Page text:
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More than 5,000 years ago, Baltic amber was transported to the most westerly region of the continent, as revealed by new research

A team of scientists has identified the oldest pieces of Baltic amber ever found on the Iberian Peninsula, revealing that this luxury material used in jewellery and handicrafts around the world was already being imported more than 5,000 years ago. For thousands of years, Baltic amber has been recognized as the finest in the world […]

A team of scientists has identified the oldest pieces of Baltic amber ever found on the Iberian Peninsula, revealing that this luxury material used in jewellery and handicrafts around the world was already being imported more than 5,000 years ago.

For thousands of years, Baltic amber has been recognized as the finest in the world and sought after for use in jewelry since Roman times.

Despite other amber deposits across Europe, ancient people from far and wide were keen to get their hands on the Baltic bling. New research reveals that the material was transported to the most westerly region of the continent more than 5,000 years ago.

The research was led by University of Granada (UGR) lecturer Mercedes Murillo-Barroso and involved the collaboration of Marcos Martinón-Torres of the University of Cambridge and Araceli Martín Cólliga of the Government of Catalonia. According to Murillo-Barroso, the work “allows us to say with confidence that the arrival of Baltic amber on the Iberian Peninsula occurred at least in the 4th millennium BC, more than a millennium earlier than we thought, and that it was probably part of wider trade networks linked to the south of France”.



Trade is one of the many mechanisms through which we establish social relations, and often the objects that are exchanged are not necessarily consumer goods needed to live, but rather decorative, luxury or symbolic objects.

Sometimes, especially in adverse conditions, having trade networks means having a network of mutual support, but these trade networks can also generate social inequalities and relations of dependency, especially if not all the community enjoys equal access to the networks or if the objects exchanged are unequal.

Researchers found a single bead of Baltic amber in a Catalan cave. Image credit: C. B. González, edited by M. J. Vilar Welter

In prehistoric times, amber, a fossil resin, was certainly not a raw material necessary for the development of daily life, but it was highly valued and was exchanged via the extensive trade networks that were established. The use of the multiple amber deposits on the Iberian Peninsula since the Upper Palaeolithic has been documented and, thanks to research carried out by archaeologists over the years, we know that from the 4th millennium BC onwards Sicilian amber began to reach the Iberian Peninsula through Mediterranean trade networks. However, until now it was believed that Baltic amber did not reach the Peninsula until the 2nd millennium BC, at which point it would become the primary raw material, replacing other types of amber such as Peninsular or Sicilian amber.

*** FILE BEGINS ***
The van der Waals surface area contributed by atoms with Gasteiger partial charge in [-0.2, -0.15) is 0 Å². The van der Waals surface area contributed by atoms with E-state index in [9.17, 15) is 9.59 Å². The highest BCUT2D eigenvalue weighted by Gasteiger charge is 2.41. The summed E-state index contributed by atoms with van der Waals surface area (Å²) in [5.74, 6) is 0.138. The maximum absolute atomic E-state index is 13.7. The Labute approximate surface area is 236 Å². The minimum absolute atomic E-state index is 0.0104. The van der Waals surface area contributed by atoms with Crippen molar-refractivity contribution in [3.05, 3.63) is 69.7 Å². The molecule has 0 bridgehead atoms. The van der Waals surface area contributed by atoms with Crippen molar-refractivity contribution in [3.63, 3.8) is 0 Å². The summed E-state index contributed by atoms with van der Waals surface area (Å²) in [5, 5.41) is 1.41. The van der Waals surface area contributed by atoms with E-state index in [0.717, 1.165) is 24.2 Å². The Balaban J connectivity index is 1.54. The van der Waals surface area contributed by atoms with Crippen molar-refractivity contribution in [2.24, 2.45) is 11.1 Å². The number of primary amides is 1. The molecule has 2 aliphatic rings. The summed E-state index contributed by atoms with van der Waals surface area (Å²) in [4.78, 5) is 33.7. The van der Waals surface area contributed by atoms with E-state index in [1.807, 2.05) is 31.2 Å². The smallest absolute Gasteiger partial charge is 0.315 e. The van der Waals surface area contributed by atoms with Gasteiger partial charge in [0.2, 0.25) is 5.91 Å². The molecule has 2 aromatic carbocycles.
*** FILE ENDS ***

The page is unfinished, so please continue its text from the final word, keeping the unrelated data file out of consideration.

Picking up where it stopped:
Regarding their research article, published in the prestigious journal Nature, Mercedes Murillo-Barroso affirms: “We present the standard infrared spectroscopy analysis of an amber bead of Baltic origin found at the Cova del Frare site in a context dated between 3634-3363 cal BC”.

“The site, which is truly exceptional, illustrates the transition between the Middle Neolithic of the ‘Sepulcrand the Late Neolithic of Véraza”, explains Araceli Martín Cólliga, director of the excavations at the site.

“As there are no written documents from prehistoric times, the only way to study human activity is through archaeological remains. To study the transport and exchange of materials, we use very precise analytical techniques, such as infrared spectroscopy, which give us a kind of fingerprint of the amber deposits and objects,” says Mercedes Murillo-Barroso.

Based on a large amount of data and this type of analysis, combined with other bodies of archaeological information, the study confirms that Baltic amber arrived in the northeastern Iberian Peninsula as early as the Neolithic, which is “something that must be understood in the context of trade during this period of transition and change, either by agents of a declining ‘Sepulcres de Fossa’ culture, or by those who would set new cultural trends at the end of the Neolithic, led by the Véraza groups of Catalonia and southern France, and not necessarily as direct contact with northern Europe”. In fact, there is currently no evidence of Baltic amber crossing the Ebro at such an early date into the southern Iberian Peninsula, where the use of Sicilian amber was predominant as a result of the Mediterranean networks.



The Baltic region is home to what is perhaps the best amber in the world for use in jewelry. Indeed, it was highly sought after in classical Rome and now sustains a whole industry, for example in Poland. We now know that it began to arrive in Iberia as early as the 4th millennium BC and that it gradually replaced Peninsular and Sicilian amber.

This finding undoubtedly has important implications for our understanding of early exchange networks of exotic materials and their influence on social structures,” explains University of Cambridge professor Marcos Martinón-Torres.

University of Granada

DOI: 10.1038/s41598-023-41293-0